Impeachment Trial May Focus On Chief Justice's Role As 'Umpire'

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Impeachment Trial May Focus On Chief Justice's Role As 'Umpire'
Chief Justice John Roberts hailed his impartiality, saying, "Nobody ever went to a ballgame to see the umpire.” Umpiring impeachment may be different.
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After President George W. Bush nominated him to serve as Chief Justice of the Supreme Court in 2005, John Roberts described his judicial philosophy with a famous analogy from America's national pastime. 

He said this at his Senate confirmation hearing:

“Judges are like umpires. Umpires don’t make the rules. They apply them. The role of an umpire and a judge is critical. They make sure everybody plays by the rules. But it is a limited role. Nobody ever went to a ballgame to see the umpire.” 

If President Donald Trump is impeached in the House of Representatives, Chief Justice Roberts will be the umpire presiding over his trial in the Senate. And despite his comments, all eyes will be on him, perhaps to his displeasure. 

Carter Phillips, a Washington D.C. lawyer who has argued numerous cases before the Supreme Court, says: “I think [the chief justice] is going to be very uncomfortable with it. He will look the part and will act the part, but I’m sure he’d rather not have the part.”

In this speech last year, Roberts signaled his hesitancy to share the spotlight of elected politicians as well as his determination to maintain independence.

“I have great respect for our public officials, after all they speak for the people, and that commands a certain degree of humility for those of us in the judicial branch who do not. We do not speak for the people. But we speak for the Constitution. Our role is very clear. We are to interpret the Constitution and laws of the United States and ensure the political branches act within them. That job obviously requires independence from the political branches."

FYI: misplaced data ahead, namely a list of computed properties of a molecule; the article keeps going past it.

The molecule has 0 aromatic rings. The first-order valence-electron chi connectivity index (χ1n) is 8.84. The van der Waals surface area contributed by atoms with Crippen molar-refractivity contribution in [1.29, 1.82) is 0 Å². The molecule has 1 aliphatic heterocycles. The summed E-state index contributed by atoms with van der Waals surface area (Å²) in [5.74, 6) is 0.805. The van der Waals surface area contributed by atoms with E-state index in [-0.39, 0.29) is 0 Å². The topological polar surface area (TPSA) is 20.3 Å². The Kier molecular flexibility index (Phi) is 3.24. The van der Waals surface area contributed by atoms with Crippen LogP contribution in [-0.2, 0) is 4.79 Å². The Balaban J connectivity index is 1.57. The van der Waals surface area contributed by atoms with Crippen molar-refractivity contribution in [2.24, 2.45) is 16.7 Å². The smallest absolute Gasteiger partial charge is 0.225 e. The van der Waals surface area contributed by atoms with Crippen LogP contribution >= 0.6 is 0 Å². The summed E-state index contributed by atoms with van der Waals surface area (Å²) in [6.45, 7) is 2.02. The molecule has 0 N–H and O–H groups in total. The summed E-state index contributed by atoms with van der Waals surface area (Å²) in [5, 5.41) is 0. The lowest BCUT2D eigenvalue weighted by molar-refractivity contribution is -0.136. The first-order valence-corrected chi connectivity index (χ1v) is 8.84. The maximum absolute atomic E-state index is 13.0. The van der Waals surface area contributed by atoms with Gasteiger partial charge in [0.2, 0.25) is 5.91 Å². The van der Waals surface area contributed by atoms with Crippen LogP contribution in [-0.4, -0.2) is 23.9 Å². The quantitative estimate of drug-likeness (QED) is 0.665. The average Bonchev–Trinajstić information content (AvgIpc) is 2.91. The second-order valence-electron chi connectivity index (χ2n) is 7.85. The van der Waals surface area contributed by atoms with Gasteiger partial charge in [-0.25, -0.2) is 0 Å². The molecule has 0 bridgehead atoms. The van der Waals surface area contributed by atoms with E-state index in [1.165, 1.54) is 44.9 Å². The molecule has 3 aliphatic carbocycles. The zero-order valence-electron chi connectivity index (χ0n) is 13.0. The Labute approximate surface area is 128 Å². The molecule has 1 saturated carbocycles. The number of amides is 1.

Yet as chief justice, Roberts has made presidents uncomfortable. President Barack Obama used his State of the Union speech to criticize the Roberts Court's decision that struck down campaign spending limits by defining big-money and corporate donations as free speech. 

And Roberts has particularly infuriated President Trump, who called him "an absolute disaster" for joining Supreme Court liberals in upholding Obama's Affordable Care Act in 2012.

Last year Roberts issued a statement rebuking President Trump over his criticism of federal judges as politically biased. Roberts said: “We do not have Obama judges or Trump judges, Bush judges or Clinton judges. What we have is an extraordinary group of dedicated judges doing their level best to do equal right to those appearing before them.”

Trump tweeted back his outrage over appellate court decisions he called "a dangerous disgrace." He said: “Sorry Chief Justice John Roberts, but you do indeed have ‘Obama judges,’ and they have a much different point of view than the people who are charged with the safety of our country."

In the Senate, Roberts would preside over an impeachment trial in a time of extreme political polarization. His approach may be reflected in this tribute he offered for a Supreme Court ritual in which justices, liberals and conservatives, shake hands before court arguments. 

"It's a small thing perhaps but it is a repeated reminder that, as our newest colleague put it, we do not sit on opposite sides of an aisle, we do not caucus in separate rooms, we do not serve one party or one interest. We serve one nation. And I want to assure all of you we will continue to do that to the best of our abilities whether times are calm or contentious.”